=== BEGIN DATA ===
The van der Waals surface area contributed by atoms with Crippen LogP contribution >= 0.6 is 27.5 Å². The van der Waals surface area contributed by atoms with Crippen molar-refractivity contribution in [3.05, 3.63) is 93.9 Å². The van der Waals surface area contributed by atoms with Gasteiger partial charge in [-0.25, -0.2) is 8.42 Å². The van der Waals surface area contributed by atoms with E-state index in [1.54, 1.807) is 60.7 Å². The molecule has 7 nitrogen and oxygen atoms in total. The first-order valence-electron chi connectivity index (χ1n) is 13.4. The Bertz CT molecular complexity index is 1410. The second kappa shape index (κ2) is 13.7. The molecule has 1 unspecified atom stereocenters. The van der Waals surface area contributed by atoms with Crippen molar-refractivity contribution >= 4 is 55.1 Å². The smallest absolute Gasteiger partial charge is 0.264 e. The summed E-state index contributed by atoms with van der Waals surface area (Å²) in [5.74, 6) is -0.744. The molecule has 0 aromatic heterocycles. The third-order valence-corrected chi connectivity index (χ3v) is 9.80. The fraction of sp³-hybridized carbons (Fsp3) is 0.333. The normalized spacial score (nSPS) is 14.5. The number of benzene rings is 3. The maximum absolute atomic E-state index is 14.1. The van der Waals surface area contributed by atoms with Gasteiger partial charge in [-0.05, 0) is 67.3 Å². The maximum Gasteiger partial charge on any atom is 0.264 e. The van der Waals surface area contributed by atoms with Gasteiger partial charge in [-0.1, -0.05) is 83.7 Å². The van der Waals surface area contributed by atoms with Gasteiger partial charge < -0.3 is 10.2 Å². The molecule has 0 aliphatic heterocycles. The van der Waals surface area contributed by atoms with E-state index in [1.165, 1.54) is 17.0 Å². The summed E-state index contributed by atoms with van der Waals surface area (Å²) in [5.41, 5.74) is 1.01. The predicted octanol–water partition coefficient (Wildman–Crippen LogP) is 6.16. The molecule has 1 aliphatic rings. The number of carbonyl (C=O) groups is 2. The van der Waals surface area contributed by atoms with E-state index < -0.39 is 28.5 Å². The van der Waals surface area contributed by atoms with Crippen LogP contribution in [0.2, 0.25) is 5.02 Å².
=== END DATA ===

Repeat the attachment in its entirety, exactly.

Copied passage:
The van der Waals surface area contributed by atoms with Crippen LogP contribution >= 0.6 is 27.5 Å². The van der Waals surface area contributed by atoms with Crippen molar-refractivity contribution in [3.05, 3.63) is 93.9 Å². The van der Waals surface area contributed by atoms with Gasteiger partial charge in [-0.25, -0.2) is 8.42 Å². The van der Waals surface area contributed by atoms with E-state index in [1.54, 1.807) is 60.7 Å². The molecule has 7 nitrogen and oxygen atoms in total. The first-order valence-electron chi connectivity index (χ1n) is 13.4. The Bertz CT molecular complexity index is 1410. The second kappa shape index (κ2) is 13.7. The molecule has 1 unspecified atom stereocenters. The van der Waals surface area contributed by atoms with Crippen molar-refractivity contribution >= 4 is 55.1 Å². The smallest absolute Gasteiger partial charge is 0.264 e. The summed E-state index contributed by atoms with van der Waals surface area (Å²) in [5.74, 6) is -0.744. The molecule has 0 aromatic heterocycles. The third-order valence-corrected chi connectivity index (χ3v) is 9.80. The fraction of sp³-hybridized carbons (Fsp3) is 0.333. The normalized spacial score (nSPS) is 14.5. The number of benzene rings is 3. The maximum absolute atomic E-state index is 14.1. The van der Waals surface area contributed by atoms with Gasteiger partial charge in [-0.05, 0) is 67.3 Å². The maximum Gasteiger partial charge on any atom is 0.264 e. The van der Waals surface area contributed by atoms with Gasteiger partial charge in [-0.1, -0.05) is 83.7 Å². The van der Waals surface area contributed by atoms with Gasteiger partial charge < -0.3 is 10.2 Å². The molecule has 0 aliphatic heterocycles. The van der Waals surface area contributed by atoms with E-state index in [1.165, 1.54) is 17.0 Å². The summed E-state index contributed by atoms with van der Waals surface area (Å²) in [5.41, 5.74) is 1.01. The predicted octanol–water partition coefficient (Wildman–Crippen LogP) is 6.16. The molecule has 1 aliphatic rings. The number of carbonyl (C=O) groups is 2. The van der Waals surface area contributed by atoms with E-state index < -0.39 is 28.5 Å². The van der Waals surface area contributed by atoms with Crippen LogP contribution in [0.2, 0.25) is 5.02 Å².